Eating More Vegetables Did Not Affect Prostate Cancer Progression

Men with early stage prostate cancer did not show benefits from a vegetable-rich diet.

Comments: 31

  1. While eating vegetables is a good thing, it's fatuous to believe that eating more vegetables can stop or even slow the growth of cancers. (Not eating highly processed foods is beneficial to overall health, of course. McDonalds and KFC should be once-in-a-blue-moon treats, not a steady diet.)

  2. This headline is so damaging. There are studies that show a slowing of Prostate cancer progression on a Vegan diet. The message is not that vegetables don't help, It's that just increasing vegetable intake is not going far enough. You also need to be cutting out as many animal foods as possible and getting exercise.

  3. @Carol Why do people ignore the boundaries of the study and then criticize it for not being another study. The study and its conclusion was simple. Simply increasing veggie intake will not be sufficient. That is all. It was not nor did it pretend to be a study about a vegan or vegetarian diet, or cutting grains, dairy, red meat, animal protein, alcohol and increasing exercise. Another study regarding another diet might have resulted in another conclusion.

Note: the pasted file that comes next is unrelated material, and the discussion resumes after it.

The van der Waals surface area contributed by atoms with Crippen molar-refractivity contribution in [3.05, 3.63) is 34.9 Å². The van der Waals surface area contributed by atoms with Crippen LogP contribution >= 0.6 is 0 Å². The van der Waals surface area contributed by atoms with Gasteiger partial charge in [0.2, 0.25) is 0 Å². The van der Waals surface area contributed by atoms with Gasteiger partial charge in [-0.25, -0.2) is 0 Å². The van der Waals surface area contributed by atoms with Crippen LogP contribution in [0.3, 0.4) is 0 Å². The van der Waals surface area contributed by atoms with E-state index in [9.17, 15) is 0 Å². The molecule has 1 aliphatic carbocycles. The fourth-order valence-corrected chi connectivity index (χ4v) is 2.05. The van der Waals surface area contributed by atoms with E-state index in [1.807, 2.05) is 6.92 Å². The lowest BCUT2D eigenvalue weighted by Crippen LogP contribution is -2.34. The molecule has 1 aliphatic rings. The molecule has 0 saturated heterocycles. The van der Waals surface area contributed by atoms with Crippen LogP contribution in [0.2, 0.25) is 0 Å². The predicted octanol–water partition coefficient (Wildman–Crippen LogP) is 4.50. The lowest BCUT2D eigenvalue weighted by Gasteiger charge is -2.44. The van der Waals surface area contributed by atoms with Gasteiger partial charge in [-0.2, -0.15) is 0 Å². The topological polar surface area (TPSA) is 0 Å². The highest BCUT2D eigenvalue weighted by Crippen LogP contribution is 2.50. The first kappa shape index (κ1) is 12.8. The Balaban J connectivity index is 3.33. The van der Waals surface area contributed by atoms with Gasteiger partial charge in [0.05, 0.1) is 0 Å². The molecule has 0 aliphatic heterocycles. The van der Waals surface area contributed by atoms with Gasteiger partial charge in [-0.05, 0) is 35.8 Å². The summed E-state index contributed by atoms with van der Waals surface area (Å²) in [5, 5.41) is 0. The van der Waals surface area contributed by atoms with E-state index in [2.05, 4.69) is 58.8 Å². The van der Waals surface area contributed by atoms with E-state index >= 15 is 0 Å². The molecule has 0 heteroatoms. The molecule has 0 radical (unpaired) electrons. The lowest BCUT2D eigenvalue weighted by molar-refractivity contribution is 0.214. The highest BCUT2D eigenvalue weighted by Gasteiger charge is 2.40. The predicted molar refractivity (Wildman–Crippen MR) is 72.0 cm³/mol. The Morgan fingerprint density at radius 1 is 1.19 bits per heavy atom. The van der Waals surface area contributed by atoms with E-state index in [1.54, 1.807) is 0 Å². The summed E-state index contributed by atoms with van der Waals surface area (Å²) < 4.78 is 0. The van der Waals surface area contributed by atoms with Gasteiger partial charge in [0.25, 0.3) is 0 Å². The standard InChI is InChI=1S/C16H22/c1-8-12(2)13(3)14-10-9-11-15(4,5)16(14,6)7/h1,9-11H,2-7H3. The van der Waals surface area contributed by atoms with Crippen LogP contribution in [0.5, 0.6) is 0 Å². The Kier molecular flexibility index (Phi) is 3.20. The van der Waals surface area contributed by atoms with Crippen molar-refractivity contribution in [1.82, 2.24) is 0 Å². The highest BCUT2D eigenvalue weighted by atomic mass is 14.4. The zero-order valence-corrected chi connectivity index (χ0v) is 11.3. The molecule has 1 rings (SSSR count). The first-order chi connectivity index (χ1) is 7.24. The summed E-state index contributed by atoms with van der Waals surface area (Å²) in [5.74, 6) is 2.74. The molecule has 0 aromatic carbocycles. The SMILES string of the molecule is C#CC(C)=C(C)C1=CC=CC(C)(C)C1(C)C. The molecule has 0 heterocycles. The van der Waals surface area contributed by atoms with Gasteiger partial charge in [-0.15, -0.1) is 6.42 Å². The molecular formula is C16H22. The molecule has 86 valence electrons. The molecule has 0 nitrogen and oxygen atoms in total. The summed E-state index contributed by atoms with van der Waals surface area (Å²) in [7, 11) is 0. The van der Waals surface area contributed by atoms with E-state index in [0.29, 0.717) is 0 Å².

4. @Carol - The headline looks like it accurately describes the study’s conclusions. Cognitive dissonance maybe? If they do, in fact exist, as you claim, please cite for us the randomized controlled trials that indicate that a vegan diet will slow prostate cancer progression. Help us learn. Thanks.

  5. @Carol - Well, here we are a couple of weeks later and still you have provided no scientific cites for us. Wonder why not?

  6. The control group was given "printed materials from the Prostate Cancer Foundation encouraging consumption of a vegetable-rich diet." The intervention group was "encouraged" to consume "at least 7 daily vegetable-fruit servings". And the conclusion was that "behavioral intervention that increased vegetable consumption did not significantly reduce the risk of prostate cancer progression among men with early-stage disease." Does anyone see the problem with this poorly designed study?? It's one reason why so many nutritional studies are worthless. There is NOTHING in this "trial" that determined the ACTUAL amount of vegetables & fruits consumed by participants. This is even less valuable than self-reporting studies, which are already well known to be not very valuable. It goes without saying that confounding factors weren't taken into account either - no controls for factors like consumption of dairy, meat, fats, processed foods, tobacco use, etc. EVEN IF the two groups were similar in these respects, it would STILL be impossible to gauge effects of increased fruit & veggies since there is no way to determine how else the diet changed. Garbage in garbage out.